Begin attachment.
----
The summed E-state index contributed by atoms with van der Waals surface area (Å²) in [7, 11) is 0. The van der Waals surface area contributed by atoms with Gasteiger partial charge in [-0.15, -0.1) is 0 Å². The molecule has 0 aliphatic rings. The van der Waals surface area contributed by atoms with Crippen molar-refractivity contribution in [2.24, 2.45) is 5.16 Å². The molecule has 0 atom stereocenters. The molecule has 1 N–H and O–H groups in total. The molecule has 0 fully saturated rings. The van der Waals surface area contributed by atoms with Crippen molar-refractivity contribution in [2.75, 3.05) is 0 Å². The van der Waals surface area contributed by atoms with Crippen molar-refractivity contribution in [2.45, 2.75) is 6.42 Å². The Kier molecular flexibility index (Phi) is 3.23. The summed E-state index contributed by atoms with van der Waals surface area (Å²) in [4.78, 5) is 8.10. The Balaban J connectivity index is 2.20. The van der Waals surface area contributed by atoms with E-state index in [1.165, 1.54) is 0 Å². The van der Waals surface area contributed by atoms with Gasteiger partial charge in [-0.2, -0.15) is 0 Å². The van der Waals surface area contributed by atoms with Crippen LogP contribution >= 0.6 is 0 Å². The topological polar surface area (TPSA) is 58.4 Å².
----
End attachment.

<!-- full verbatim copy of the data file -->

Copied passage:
The summed E-state index contributed by atoms with van der Waals surface area (Å²) in [7, 11) is 0. The van der Waals surface area contributed by atoms with Gasteiger partial charge in [-0.15, -0.1) is 0 Å². The molecule has 0 aliphatic rings. The van der Waals surface area contributed by atoms with Crippen molar-refractivity contribution in [2.24, 2.45) is 5.16 Å². The molecule has 0 atom stereocenters. The molecule has 1 N–H and O–H groups in total. The molecule has 0 fully saturated rings. The van der Waals surface area contributed by atoms with Crippen molar-refractivity contribution in [2.75, 3.05) is 0 Å². The van der Waals surface area contributed by atoms with Crippen molar-refractivity contribution in [2.45, 2.75) is 6.42 Å². The Kier molecular flexibility index (Phi) is 3.23. The summed E-state index contributed by atoms with van der Waals surface area (Å²) in [4.78, 5) is 8.10. The Balaban J connectivity index is 2.20. The van der Waals surface area contributed by atoms with E-state index in [1.165, 1.54) is 0 Å². The van der Waals surface area contributed by atoms with Gasteiger partial charge in [-0.2, -0.15) is 0 Å². The van der Waals surface area contributed by atoms with Crippen LogP contribution >= 0.6 is 0 Å². The topological polar surface area (TPSA) is 58.4 Å².